Baptist Health Richmond will now be able to perform a life-saving heart procedure for patients who are experiencing heart attacks.
The hospital announced this month that its state-of-the-art cardiac catherization lab, in which the angioplasty procedure is performed, is now available 24/7 at the facility.
“When it comes to a heart attack, time is muscle,” Dr. Ananth Kumar, medical director of interventional cardiology, said in a news release.
During a heart attack, a clot forms in an artery supplying blood to the heart and blocks blood flow to that area of heart muscle. The portion of the heart muscle deprived of blood and oxygen is damaged. This is called a “myocardial infarction,” more commonly known as a heart attack.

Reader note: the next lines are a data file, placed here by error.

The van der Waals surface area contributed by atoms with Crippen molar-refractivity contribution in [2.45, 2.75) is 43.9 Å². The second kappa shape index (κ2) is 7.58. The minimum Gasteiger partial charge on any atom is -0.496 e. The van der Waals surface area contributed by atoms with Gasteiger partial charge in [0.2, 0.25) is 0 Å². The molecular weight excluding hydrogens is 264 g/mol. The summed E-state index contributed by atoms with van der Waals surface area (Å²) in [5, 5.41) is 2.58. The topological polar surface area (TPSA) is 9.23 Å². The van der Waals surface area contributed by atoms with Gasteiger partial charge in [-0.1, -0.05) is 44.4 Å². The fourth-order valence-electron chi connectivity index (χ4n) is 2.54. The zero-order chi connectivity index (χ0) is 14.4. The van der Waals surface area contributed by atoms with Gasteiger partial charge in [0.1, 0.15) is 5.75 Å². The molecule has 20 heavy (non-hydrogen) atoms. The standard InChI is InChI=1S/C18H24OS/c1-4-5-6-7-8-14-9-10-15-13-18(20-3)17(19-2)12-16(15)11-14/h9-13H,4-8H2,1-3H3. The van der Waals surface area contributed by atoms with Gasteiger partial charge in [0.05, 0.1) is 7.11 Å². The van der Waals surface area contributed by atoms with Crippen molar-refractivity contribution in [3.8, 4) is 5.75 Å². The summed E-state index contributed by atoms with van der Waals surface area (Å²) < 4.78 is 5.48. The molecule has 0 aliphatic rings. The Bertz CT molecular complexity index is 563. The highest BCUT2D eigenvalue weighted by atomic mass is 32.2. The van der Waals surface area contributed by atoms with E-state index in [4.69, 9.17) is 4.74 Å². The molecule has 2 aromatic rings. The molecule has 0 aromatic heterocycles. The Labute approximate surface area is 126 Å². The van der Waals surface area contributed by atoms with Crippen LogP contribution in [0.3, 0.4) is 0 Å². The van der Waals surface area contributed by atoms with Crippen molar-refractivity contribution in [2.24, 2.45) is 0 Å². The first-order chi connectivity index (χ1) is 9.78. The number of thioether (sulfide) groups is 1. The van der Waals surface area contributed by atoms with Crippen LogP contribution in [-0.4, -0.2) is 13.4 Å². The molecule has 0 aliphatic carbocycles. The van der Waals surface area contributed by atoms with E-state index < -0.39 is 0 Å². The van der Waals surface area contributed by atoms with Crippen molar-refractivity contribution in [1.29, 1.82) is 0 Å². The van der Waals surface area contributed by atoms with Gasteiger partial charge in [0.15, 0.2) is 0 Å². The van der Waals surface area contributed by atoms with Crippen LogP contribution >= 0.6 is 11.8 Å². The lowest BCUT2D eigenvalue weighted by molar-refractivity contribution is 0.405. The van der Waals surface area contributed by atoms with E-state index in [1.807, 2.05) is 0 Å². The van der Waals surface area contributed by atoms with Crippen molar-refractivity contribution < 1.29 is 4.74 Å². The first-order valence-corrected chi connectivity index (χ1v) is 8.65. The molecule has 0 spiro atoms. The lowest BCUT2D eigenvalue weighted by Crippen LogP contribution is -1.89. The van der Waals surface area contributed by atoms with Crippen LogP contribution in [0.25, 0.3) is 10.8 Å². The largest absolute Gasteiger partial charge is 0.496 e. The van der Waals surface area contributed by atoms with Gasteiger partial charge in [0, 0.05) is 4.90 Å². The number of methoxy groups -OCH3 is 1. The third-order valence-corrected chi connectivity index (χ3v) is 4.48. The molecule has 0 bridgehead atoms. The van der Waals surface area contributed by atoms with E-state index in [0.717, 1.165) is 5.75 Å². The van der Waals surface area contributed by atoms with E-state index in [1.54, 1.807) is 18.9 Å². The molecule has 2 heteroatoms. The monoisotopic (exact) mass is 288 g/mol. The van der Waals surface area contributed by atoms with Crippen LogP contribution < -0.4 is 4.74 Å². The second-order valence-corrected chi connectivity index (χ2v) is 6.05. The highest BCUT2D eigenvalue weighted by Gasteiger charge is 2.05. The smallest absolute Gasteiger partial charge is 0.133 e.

The amount of lasting damage to the heart muscle depends on a number of factors — the size of the clot, the location of the clot and how long the clot blocks blood flow to the muscle. The longer the heart muscle is without blood and oxygen, the more extensive the damage to the muscle and the greater the size of the heart attack.
In order to preserve heart muscle, angioplasty allows normal blood flow to be restored to the injured heart muscle within minutes. This minimally invasive procedure is performed in a cardiac catheterization laboratory by specially trained cardiologist.
Angioplasty may involve the placement of a small wire device called a “stent.” A stent is shaped somewhat like the spring of a ballpoint pen and may be inserted into the artery to help it remain open after a clot is removed.
According to the Centers for Medicare and Medicaid, the gold standard to open the artery is 90 minutes from arrival in the Emergency Department.